What makes ASOIAF so good? Most of all, it is GRRM’s gift for thorough visualisation of scenes and their vivid, detailed, immersive description: a gift which is shown at its best in the scenes set North of the Wall in the Westeros, the continent where much of the story takes place. I’m not exaggerating when I say that I would place Martin equal to Tolstoy in the ability to plan and describe set-piece scenes.
Second, Martin has taken fantasy cliches and breathed new live into them by removing them from the archetypal plane and turning them into complex, flawed (often very flawed!) characters who act out of believable motives – self-interest, loyalty, fear, anger, hatred, love – rather than acting, and regarding themselves, as pawns for either pure good or pure evil.
Third is Martin’s decision to employ an unusual narrative technique in which chapters are told from the viewpoint of different characters – a multitude of unreliable first person narrators, sometimes retelling the same events from their different perspectives. It’s a brilliant way of capturing both the sprawling geographical scope of the books, and of discovering what makes very diverse characters tick.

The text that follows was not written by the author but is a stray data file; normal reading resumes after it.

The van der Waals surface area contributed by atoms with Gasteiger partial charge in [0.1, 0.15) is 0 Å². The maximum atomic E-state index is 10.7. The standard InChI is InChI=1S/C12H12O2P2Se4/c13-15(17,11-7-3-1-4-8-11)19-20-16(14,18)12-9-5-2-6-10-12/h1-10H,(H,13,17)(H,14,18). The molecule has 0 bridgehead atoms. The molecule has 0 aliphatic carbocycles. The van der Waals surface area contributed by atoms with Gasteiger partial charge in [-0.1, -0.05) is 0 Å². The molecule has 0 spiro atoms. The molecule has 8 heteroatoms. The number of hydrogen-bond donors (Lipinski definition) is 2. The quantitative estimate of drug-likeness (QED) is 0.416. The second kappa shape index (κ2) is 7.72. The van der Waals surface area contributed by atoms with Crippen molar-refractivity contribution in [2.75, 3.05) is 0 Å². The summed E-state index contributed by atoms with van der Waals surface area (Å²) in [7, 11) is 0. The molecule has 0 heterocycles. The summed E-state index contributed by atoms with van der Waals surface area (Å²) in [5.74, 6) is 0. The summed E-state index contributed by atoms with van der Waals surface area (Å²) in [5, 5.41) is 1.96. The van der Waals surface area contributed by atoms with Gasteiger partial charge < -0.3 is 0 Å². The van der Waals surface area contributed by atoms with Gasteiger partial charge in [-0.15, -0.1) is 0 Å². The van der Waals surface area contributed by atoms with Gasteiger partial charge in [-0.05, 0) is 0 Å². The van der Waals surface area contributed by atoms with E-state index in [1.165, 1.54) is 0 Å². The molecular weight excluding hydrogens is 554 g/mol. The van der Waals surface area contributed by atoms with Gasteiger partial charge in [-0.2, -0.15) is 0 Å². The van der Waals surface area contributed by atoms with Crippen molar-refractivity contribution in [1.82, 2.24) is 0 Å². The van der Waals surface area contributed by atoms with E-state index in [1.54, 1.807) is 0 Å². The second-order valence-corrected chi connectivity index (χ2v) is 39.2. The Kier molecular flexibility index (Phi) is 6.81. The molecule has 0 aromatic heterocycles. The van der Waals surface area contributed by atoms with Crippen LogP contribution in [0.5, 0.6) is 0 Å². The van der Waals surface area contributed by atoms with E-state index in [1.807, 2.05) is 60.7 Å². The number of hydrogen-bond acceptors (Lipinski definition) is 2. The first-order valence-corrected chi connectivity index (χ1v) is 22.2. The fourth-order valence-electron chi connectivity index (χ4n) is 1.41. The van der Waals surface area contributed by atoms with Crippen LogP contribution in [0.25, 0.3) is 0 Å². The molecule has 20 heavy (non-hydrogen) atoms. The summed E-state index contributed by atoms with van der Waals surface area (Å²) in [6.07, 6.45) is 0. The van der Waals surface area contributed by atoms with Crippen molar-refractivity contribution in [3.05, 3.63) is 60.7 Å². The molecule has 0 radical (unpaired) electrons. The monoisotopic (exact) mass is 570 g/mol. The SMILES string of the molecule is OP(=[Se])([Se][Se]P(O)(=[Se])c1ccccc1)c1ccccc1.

But I did say ‘sprawling’. Even more than White Walkers to the North and dragons to the East, sprawl is the main enemy facing Martin’s fictional universe, which contains Westeros’s seven Houses and their tangle of allegiances, plus the vast and far from empty lands north of the Wall, plus the even larger Eastern continent, Essos, with its myriad of cities of alliances.
Martin keeps the sprawl in check in Books 1-3, by concentrating on only some of the Houses and confining most of the action to Westeros, but in Books 4 and 5, the narrative gets away on him. There are too many new viewpoint characters, too many new territories to explore, and too much intrigue that is at best peripheral to the three main plotlines (which, one fervently hopes, will start to converge in the two remaining volumes). In my view, the series would be stronger if there were no chapters set in Dorne or the Iron Islands, and as for Meereen, where one of the leading characters is trapped, spinning her wheels, for an eternity – can we please just leave it behind and never go there again?